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Capitol Police Dispel Democrats' Jan. 5 Conspiracy Theory, Declaring There Was Nothing 'Suspicious' About Tour

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Police have determined there was nothing suspicious about a tour of two Capitol office buildings that a House Republican gave to about 15 people the day before Jan. 6, 2021.

Rep. Barry Loudermilk, a Republican from Georgia, was showing his constituents around, Capitol Police Chief Tom Manger said in a letter sent Monday.

Manger’s letter to Rep. Rodney Davis of Illinois, the top Republican on the House Administration Committee, came a few weeks after the House committee investigating the incursion had asked Loudermilk for more information about the tour on Jan. 5, 2021.

Police reviewed surveillance video showing Loudermilk leading a tour of about 15 people in the Rayburn and Cannon House office buildings, Manger said.

Republicans on the House Administration Committee — Loudermilk is a member — had previously said they reviewed security footage from Jan. 5 and said there were “no tours, no large groups, no one with MAGA hats on.”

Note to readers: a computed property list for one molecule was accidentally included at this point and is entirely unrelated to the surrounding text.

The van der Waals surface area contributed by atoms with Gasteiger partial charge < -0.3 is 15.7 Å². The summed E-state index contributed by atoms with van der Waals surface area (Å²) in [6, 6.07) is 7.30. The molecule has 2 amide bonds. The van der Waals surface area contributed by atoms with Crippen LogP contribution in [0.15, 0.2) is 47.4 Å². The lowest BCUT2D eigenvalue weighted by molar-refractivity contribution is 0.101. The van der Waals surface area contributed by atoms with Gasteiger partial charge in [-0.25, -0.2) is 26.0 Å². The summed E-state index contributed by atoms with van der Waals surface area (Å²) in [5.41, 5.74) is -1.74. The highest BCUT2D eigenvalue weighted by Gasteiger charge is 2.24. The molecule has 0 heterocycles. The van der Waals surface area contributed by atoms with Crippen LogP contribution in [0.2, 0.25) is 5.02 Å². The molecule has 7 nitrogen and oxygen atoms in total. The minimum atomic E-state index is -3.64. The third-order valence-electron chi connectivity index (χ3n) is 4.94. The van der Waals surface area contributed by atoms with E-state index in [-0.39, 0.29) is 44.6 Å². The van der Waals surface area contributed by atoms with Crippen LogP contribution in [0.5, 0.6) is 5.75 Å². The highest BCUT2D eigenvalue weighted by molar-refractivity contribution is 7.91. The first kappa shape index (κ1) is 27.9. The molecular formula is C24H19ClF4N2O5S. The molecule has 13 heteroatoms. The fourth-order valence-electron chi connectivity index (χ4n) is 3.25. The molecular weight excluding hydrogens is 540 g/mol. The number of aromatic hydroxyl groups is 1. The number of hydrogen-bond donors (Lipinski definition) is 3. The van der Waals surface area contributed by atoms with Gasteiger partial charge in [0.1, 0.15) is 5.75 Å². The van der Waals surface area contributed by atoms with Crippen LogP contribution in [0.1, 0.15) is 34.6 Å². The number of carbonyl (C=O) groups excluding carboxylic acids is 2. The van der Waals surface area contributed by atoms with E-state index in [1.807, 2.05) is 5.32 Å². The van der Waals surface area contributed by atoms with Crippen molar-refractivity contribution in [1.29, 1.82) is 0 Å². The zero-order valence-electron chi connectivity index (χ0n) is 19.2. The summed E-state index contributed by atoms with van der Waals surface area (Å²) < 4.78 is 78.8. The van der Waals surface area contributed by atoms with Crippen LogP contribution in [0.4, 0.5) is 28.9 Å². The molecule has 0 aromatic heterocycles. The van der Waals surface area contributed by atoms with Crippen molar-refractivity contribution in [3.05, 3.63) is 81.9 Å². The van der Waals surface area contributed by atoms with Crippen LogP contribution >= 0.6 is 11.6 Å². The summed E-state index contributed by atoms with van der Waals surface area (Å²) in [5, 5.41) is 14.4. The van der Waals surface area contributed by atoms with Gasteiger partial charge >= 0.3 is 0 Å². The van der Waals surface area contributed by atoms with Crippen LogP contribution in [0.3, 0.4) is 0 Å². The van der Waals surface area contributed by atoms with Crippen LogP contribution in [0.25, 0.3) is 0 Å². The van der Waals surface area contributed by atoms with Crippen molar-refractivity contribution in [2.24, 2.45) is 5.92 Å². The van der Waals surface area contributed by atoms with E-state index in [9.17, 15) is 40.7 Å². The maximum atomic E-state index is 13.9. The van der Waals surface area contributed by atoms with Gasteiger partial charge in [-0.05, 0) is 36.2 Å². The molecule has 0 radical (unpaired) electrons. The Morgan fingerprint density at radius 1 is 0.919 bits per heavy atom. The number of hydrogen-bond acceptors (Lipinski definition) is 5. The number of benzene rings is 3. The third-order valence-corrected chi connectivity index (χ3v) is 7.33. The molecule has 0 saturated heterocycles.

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But Democratic Rep. Bennie Thompson of Mississippi and Republican Rep. Liz Cheney of Wyoming — the chairman and vice-chairwoman of the separate Jan. 6 committee — claimed that their review of the evidence “directly contradicts that denial.”

Loudermilk has said the Jan. 5 tour was with a constituent family and took place in the House office buildings and not inside the Capitol building.

He and Davis had called on Capitol Police in May to release surveillance video.

The Capitol complex includes 20 buildings and facilities, including House and Senate offices. Underground tunnels connect most of the buildings to the Capitol.

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“At no time did the group appear in any tunnels that would have led them to the U.S. Capitol,” Manger wrote in the letter.

Democratic Rep. Pete Aguilar of California, a Jan. 6 committee member, said on Tuesday that the panel would still like to hear Loudermilk’s testimony and would like to show the video referenced by the Davis letter to let the public decide.

Capitol Police say the tour was thoroughly examined and there was nothing suspicious about it.

“There is no evidence that Rep. Loudermilk entered the U.S. Capitol with this group on Jan. 5, 2021,” Manger said.

“We train our officers on being alert for people conducting surveillance or reconnaissance, and we do not consider any of the activities we observed as suspicious.”

The Western Journal has reviewed this Associated Press story and may have altered it prior to publication to ensure that it meets our editorial standards.

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